Tesla Motors Files Lawsuit Against Michigan: It Really Wants To Sell Electric Cars In The State, But Not Through Dealers
Tesla Motors filed a federal lawsuit against the state of Michigan, claiming that a law put into place in 2014 that prevents automobile manufacturers to sell cars directly to customers is unconstitutional.
The lawsuit, which named Michigan Gov. Rick Snyder, Attorney General Bill Schuette and Secretary of State and Chief Motor Vehicle Administrator Ruth Johnson as defendants, is challenging the "anti-Tesla" law that requires car companies to sell their vehicles only through independent, franchised dealerships.
The specific law being targeted by the lawsuit is Section 445.1574 of the code of Michigan, which prohibits selling new vehicles directly to customers unless the buyer is a nonprofit organization or a local, state or federal government or agency.
The lawsuit is seeking for two things, the first one being the declaratory judgement that the direct car sales ban in the state is unconstitutional, and the second one being a permanent injunction on state officials from once again enforcing the law.
Tesla Motors filed for a dealership application in Michigan early this year, as it looked to challenge the state's ban on direct car sales. The application was denied earlier this month, with Tesla Motors still not receiving an update on a separate application to have a vehicle repair facility in the state registered.
Tesla Motors executives have previously suggested that the company wants the issue to be settled through clear legislation instead of through lawsuits. With the rejection of the company's dealership application in Michigan, it seemed that Tesla Motors had no other choice.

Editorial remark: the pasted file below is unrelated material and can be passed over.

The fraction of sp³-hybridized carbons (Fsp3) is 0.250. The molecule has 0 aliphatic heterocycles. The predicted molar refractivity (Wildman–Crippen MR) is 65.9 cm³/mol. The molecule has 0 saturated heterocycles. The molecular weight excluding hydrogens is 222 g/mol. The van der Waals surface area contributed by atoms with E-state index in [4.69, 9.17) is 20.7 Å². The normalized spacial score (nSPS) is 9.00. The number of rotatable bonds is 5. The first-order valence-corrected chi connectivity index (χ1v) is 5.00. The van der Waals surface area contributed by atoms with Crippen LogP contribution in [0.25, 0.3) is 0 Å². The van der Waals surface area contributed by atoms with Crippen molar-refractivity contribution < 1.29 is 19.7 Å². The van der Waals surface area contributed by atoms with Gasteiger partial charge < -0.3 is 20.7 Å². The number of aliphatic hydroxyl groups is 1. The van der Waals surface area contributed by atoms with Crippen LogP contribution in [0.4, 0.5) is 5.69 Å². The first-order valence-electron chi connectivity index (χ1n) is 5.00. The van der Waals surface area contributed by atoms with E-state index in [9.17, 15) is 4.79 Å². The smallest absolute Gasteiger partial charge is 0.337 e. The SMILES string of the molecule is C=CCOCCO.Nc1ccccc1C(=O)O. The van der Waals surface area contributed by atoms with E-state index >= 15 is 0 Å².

According to University of Michigan law professor Daniel Crane, Tesla Motors resisted filing a lawsuit, as it was the company's last resort.
Crane added that if the anti-Tesla law would be ruled unconstitutional, it would have a significant impact not just in Michigan but on all dealers across the United States.
Until now, the company has been tackling challenges against its direct sales model separately in states which have prohibited it. Specifically, these states in addition to Michigan are Connecticut, Missouri, Texas and Utah.
A federal court ruling, if it would be in favor of Tesla Motors, would singlehandedly solve all of the company's problems on states preventing the implementation of its direct sales model. University of Richmond constitutional law professor Carl Tobias thinks that the company has a strong argument and can possibly win the case, but it will depend on the judge and what Tesla Motors can prove.
Tesla Motors has repeatedly defended the need for a direct sales model for its electric vehicles, due to the public remaining largely unfamiliar with the technology. The retail operations of the company have been designed to address consumer concerns on electric vehicles and showcase the products and services of Tesla Motors, which are things that dealerships might not be able to do.
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